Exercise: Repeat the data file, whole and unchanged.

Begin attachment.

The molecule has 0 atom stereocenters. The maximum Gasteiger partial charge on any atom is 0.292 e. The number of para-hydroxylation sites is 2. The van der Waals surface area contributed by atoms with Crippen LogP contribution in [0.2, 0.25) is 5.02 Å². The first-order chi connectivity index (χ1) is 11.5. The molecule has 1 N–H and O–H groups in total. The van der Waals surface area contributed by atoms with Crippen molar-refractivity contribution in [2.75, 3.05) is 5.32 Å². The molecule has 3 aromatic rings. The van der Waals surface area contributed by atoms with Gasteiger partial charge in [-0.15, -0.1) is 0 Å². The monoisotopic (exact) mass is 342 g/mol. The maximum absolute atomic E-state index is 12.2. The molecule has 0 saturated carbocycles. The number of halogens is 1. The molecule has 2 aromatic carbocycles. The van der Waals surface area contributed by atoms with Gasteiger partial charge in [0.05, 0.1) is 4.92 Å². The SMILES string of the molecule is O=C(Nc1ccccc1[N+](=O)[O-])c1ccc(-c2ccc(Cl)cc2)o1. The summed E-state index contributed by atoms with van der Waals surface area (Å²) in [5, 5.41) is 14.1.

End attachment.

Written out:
The molecule has 0 atom stereocenters. The maximum Gasteiger partial charge on any atom is 0.292 e. The number of para-hydroxylation sites is 2. The van der Waals surface area contributed by atoms with Crippen LogP contribution in [0.2, 0.25) is 5.02 Å². The first-order chi connectivity index (χ1) is 11.5. The molecule has 1 N–H and O–H groups in total. The van der Waals surface area contributed by atoms with Crippen molar-refractivity contribution in [2.75, 3.05) is 5.32 Å². The molecule has 3 aromatic rings. The van der Waals surface area contributed by atoms with Gasteiger partial charge in [-0.15, -0.1) is 0 Å². The monoisotopic (exact) mass is 342 g/mol. The maximum absolute atomic E-state index is 12.2. The molecule has 0 saturated carbocycles. The number of halogens is 1. The molecule has 2 aromatic carbocycles. The van der Waals surface area contributed by atoms with Gasteiger partial charge in [0.05, 0.1) is 4.92 Å². The SMILES string of the molecule is O=C(Nc1ccccc1[N+](=O)[O-])c1ccc(-c2ccc(Cl)cc2)o1. The summed E-state index contributed by atoms with van der Waals surface area (Å²) in [5, 5.41) is 14.1.